The Mandate System And Reparations

 

     A curious mixture of idealism and revenge determined the allocation of

the German colonies and certain territories belonging to Turkey. Because

outright annexation would look too much like unvarnished imperialism, it was

suggested that the colonies be turned over to the League which in turn would

give them to certain of its members to administer. The colonies were to be

known as mandates, and precautions were taken to ensure that they would be

administered for the well-being and development of the inhabitants. Once a

year the mandatory powers were to present a detailed account of their

administration of the territories of the League. The mandate system was a step

forward in colonial administration, but Germany nevertheless was deprived of

all colonies, with the excuse that it could not rule them justly or

efficiently.

 

     As the Treaty of Versailles took shape, the central concept was that

Germany had been responsible for the war. Article 231 of the treaty stated

explicitly:

 

     The Allied and Associated Governments affirm and Germany accepts the

     responsibility of Germany and her allies for causing all the loss and

     damage to which the Allied and Associated Governments and their

     nationals have been subjected as a consequence of the war imposed

     upon them by the aggression of Germany and her Allies. ^11

 

[Footnote 11: Quoted in R. J. Sontag, European Diplomatic History, 1871-1932

(New York: Century Co., 1933), p. 275.]

 

     Britain and France demanded that Germany pay the total cost of the war,

including pensions. The United States protested this demand, and eventually a

compromise emerged in which, with the exception of Belgium, Germany had to pay

only war damages, including those suffered by civilians, and the cost of

pensions. These payments, called reparations (implying repair) were exacted on

the ground that Germany should bear the responsibility for the war.

 

     Although the Allies agreed that Germany should pay reparations, they

could not agree on how much should be paid. Some demands ran as high as $200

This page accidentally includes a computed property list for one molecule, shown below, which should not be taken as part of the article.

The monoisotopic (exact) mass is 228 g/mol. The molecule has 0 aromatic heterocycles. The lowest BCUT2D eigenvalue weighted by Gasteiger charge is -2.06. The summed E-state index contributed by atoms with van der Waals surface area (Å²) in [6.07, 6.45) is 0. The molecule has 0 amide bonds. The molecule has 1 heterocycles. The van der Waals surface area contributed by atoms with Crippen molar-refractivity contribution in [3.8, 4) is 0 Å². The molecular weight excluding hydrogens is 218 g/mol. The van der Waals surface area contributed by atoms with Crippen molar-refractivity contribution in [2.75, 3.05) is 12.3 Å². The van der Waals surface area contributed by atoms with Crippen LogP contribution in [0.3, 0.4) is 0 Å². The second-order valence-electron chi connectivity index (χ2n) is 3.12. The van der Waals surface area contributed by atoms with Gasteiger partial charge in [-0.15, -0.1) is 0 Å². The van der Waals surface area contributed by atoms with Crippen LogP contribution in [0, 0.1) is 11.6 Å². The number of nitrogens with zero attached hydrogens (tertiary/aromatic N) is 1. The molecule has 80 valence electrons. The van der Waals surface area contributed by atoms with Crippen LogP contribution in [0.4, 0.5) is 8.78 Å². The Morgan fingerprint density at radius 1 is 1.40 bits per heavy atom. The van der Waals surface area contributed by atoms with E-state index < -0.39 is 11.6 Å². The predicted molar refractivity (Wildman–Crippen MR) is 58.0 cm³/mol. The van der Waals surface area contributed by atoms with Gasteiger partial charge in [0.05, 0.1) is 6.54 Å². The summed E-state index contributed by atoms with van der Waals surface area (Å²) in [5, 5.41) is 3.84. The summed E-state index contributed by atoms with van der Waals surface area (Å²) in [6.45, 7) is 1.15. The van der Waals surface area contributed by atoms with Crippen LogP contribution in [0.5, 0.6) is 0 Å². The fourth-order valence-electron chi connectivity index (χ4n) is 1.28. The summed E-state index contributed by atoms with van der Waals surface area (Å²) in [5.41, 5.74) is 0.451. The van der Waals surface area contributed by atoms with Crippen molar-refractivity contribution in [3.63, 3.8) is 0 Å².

billion. Finally, it was decided that a committee should fix the amount; in

the meantime Germany was to begin making payments. By the time the committee

report appeared in May 1921, the payments totaled nearly $2 billion. The final

bill came to $32.5 billion, to be paid off by Germany by 1963.

 

     The Allies required Germany, as part of "in kind" reparations payments,

to hand over most of its merchant fleet, construct one million tons of new

shipping for the Allies, and deliver vast amounts of coal, equipment, and

machinery to them. The conference permitted Germany a standing army of only

100,000 men, a greatly reduced fleet, and no military aircraft. Munitions

plants were also to be closely supervised.

 

     The treaty also called for the kaiser to be tried for a "supreme offense

against international morality and the sanctity of treaties," thus setting a

precedent for the Nuremberg tribunals after World War II. Nothing came of this

demand, however, as the kaiser remained in his Dutch haven.

 

[See Peace Settlement In Europe: The Peace Settlement in Europe]

 

Dictated Treaties

 

     Before coming to Paris in April 1919 to receive the Treaty of Versailles,

the German delegation was given no official information about its terms. Even

though the German foreign minister denied that "Germany and its people ...

were alone guilty ... ," ^12 he had no alternative but to sign. The continued

blockade created great hardships in Germany, and the Allies threatened an

invasion if the Germans did not accept the peace. The treaty was signed on

June 28, the fifth anniversary of the assassination of the Archduke Francis

Ferdinand, in the Hall of Mirrors at Versailles, the same room where the

German empire had been proclaimed. As one American wrote, "The affair was

elaborately staged and made as humiliating to the enemy as it well could be."

^13

 

[Footnote 12: Quoted in E. Achorn, European Civilization and Politics Since

1815 (New York: Harcourt Brace Jovanovich, 1938), p. 470.]

 

[Footnote 13: Quoted in Sontag, European Diplomatic History, 1871-1932, p.

392.]

 

[See The Mask Falls: This German cartoon, "The Mask Falls", expresses German

reaction to the terms of the Treaty of Versailles, which held Germany and its

allies totally responsible fot the war and demanded huge reparations. From

"Illustrite Zeitung, May 22, 1919.]

 

     The Allies imposed equally harsh treaties on Germany's supporters. The